- Verse 4 - I'm going to have to decide in the coming weeks just how much depth I want to get into with this book. The imagery is so dense I could comment forever (indeed, the commentary I'm consulting at the moment is 374 pages long, not counting introductory material, and that's just for the first five chapters!), and having tried to keep from making this st of blog entries an exhaustive commentary series for nearly 11 whole months, I really don't think I should shift gears now. That said, it's worth noting that the number seven, a number "commonly understood to signify completeness" is used quite a lot in Revelation.1 We get it twice in this verse alone!
- Verse 13 - I was prepared to suggest that the phrase "son of man" gets used a lot, too, but as it happens, it actually only appears twice.2 I guess it's just that so much has been made of those words. It has already been noted that the term was used by Jesus himself in the gospel, and the footnote here references the book of Daniel. I find myself thinking that the phrase is so strange that it has to be a conscious reference. I mean, really, why should John take note of the fact that "someone" looks like a human being (the way I would interpret the phrase "son of man" absent any known symbolic reference point)? It would be self-evident, wouldn't it?
- Verse 6 - From Aune, pp. 147-148: "The Nicolaitans appear to be a minority group of Christians trying to gain a hearing and a more extensive following in the Ephesian church and are also mentioned in connection with the church in Pergamon (2:15)" The text does not make clear what the "hateful" practices of these people actually were,3 and it is noted that "apocalyptic literature rather consistently avoids the actual names of protagonists and antagonists," further muddying matters.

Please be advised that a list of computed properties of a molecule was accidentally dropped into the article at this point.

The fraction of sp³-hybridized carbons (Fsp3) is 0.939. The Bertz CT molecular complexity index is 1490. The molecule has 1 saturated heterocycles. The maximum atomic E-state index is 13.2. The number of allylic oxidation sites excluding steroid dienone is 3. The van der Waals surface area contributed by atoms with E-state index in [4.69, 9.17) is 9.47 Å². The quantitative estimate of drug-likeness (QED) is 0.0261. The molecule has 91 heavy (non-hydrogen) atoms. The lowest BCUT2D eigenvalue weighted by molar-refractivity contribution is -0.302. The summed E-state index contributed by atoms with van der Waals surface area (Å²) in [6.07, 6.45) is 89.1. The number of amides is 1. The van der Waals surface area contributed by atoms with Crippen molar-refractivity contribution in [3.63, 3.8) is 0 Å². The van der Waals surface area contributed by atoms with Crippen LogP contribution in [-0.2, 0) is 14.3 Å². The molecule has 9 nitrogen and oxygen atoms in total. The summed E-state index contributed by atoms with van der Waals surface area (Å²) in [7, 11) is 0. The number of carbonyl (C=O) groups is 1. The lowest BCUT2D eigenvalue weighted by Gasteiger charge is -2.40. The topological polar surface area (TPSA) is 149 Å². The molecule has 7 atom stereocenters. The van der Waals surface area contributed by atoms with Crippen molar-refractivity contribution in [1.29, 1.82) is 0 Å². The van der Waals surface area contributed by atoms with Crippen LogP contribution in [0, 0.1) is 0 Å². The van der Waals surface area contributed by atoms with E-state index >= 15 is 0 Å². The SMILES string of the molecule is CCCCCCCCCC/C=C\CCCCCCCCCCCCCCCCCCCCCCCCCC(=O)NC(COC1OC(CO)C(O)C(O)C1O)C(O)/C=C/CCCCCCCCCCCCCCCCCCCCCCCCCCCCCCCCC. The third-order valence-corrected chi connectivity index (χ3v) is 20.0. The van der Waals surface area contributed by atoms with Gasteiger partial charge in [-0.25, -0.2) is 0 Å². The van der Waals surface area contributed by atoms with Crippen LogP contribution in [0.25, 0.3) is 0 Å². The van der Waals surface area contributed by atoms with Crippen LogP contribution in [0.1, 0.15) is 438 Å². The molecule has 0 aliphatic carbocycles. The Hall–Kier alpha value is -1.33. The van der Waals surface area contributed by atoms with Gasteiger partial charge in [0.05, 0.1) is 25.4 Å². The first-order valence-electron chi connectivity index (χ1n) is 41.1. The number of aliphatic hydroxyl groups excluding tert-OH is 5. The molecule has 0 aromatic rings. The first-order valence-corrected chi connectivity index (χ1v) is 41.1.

- Verse 13 - I'm guessing that "Antipas" was not the better-known Herod Antipas, who could hardly be considered God's "faithful witness."
- Verse 20 - While I note the use of "tolerance" as a bad word (common with many conservatives today), I also note that the "Jezebel" referenced here, by being a self-proclaimed "prophet," is apparently trying to be an active part of the church. This would be a rather important distinction from the kind of "tolerance" of secular values often decried by believers today.4
1David E. Aune, Revelation 1-5 (Word Biblical Commentary), Word Books, 1997, pp. xciii-xciv. Aune counts fifty-four uses of the number seven.
2Aune, p. 93. The other time the "son of man" appears is in Revelation 14:14.
3Aune, p. 148, suggests that a reference in 2:14-15 to "the 'teaching of Balaam' is apparently identical with the 'teaching of the Nicolaitans' and consists of eating meat previously sacrificed to pagan deities and the practice of fornication." As I read those verses, however, I'm not so sure that the two groups hold such "identical" teachings.
4Interestingly, Aune, p. 204, suggests that "the charge that 'Jezebel' teaches Christians to practice sexual immorality is probably groundless and reflects the stock slander (unaffected by the facts) typically leveled at opponents by ancient writers.... Nearly all the uses of the πορν- cognates in Revelation are figurative rather than literal.... The term 'fornication' is probably used here in the sense of 'apostasy,' a usage found frequently in the OT."